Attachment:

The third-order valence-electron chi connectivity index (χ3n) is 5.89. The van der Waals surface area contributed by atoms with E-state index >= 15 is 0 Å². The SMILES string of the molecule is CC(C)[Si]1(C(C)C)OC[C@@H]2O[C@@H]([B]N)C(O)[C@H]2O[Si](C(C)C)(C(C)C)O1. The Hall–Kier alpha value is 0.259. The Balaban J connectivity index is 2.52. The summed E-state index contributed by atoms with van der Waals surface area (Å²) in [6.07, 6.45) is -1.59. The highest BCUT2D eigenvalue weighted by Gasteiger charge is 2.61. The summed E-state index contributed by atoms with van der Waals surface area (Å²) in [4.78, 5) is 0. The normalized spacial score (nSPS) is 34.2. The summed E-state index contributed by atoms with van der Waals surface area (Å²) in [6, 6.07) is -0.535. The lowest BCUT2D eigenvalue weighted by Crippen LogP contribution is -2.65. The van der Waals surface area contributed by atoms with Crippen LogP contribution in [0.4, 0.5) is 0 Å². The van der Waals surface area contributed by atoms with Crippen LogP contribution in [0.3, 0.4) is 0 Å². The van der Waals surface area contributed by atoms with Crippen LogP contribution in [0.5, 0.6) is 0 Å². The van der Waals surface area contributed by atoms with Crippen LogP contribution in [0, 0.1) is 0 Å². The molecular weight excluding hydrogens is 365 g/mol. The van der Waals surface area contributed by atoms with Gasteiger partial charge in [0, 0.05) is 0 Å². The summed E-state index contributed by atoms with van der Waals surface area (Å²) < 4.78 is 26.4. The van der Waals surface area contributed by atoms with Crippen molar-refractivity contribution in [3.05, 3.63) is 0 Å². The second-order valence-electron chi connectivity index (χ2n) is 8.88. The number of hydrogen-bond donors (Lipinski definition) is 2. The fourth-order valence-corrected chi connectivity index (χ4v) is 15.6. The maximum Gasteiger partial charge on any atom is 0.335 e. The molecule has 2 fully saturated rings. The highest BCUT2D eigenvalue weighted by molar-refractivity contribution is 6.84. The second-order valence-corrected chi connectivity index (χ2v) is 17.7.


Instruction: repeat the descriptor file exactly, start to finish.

The third-order valence-electron chi connectivity index (χ3n) is 5.89. The van der Waals surface area contributed by atoms with E-state index >= 15 is 0 Å². The SMILES string of the molecule is CC(C)[Si]1(C(C)C)OC[C@@H]2O[C@@H]([B]N)C(O)[C@H]2O[Si](C(C)C)(C(C)C)O1. The Hall–Kier alpha value is 0.259. The Balaban J connectivity index is 2.52. The summed E-state index contributed by atoms with van der Waals surface area (Å²) in [6.07, 6.45) is -1.59. The highest BCUT2D eigenvalue weighted by Gasteiger charge is 2.61. The summed E-state index contributed by atoms with van der Waals surface area (Å²) in [4.78, 5) is 0. The normalized spacial score (nSPS) is 34.2. The summed E-state index contributed by atoms with van der Waals surface area (Å²) in [6, 6.07) is -0.535. The lowest BCUT2D eigenvalue weighted by Crippen LogP contribution is -2.65. The van der Waals surface area contributed by atoms with Crippen LogP contribution in [0.4, 0.5) is 0 Å². The van der Waals surface area contributed by atoms with Crippen LogP contribution in [0.3, 0.4) is 0 Å². The van der Waals surface area contributed by atoms with Crippen LogP contribution in [0.5, 0.6) is 0 Å². The van der Waals surface area contributed by atoms with Crippen LogP contribution in [0, 0.1) is 0 Å². The molecular weight excluding hydrogens is 365 g/mol. The van der Waals surface area contributed by atoms with Gasteiger partial charge in [0, 0.05) is 0 Å². The summed E-state index contributed by atoms with van der Waals surface area (Å²) < 4.78 is 26.4. The van der Waals surface area contributed by atoms with Crippen molar-refractivity contribution in [3.05, 3.63) is 0 Å². The second-order valence-electron chi connectivity index (χ2n) is 8.88. The number of hydrogen-bond donors (Lipinski definition) is 2. The fourth-order valence-corrected chi connectivity index (χ4v) is 15.6. The maximum Gasteiger partial charge on any atom is 0.335 e. The molecule has 2 fully saturated rings. The highest BCUT2D eigenvalue weighted by molar-refractivity contribution is 6.84. The second-order valence-corrected chi connectivity index (χ2v) is 17.7.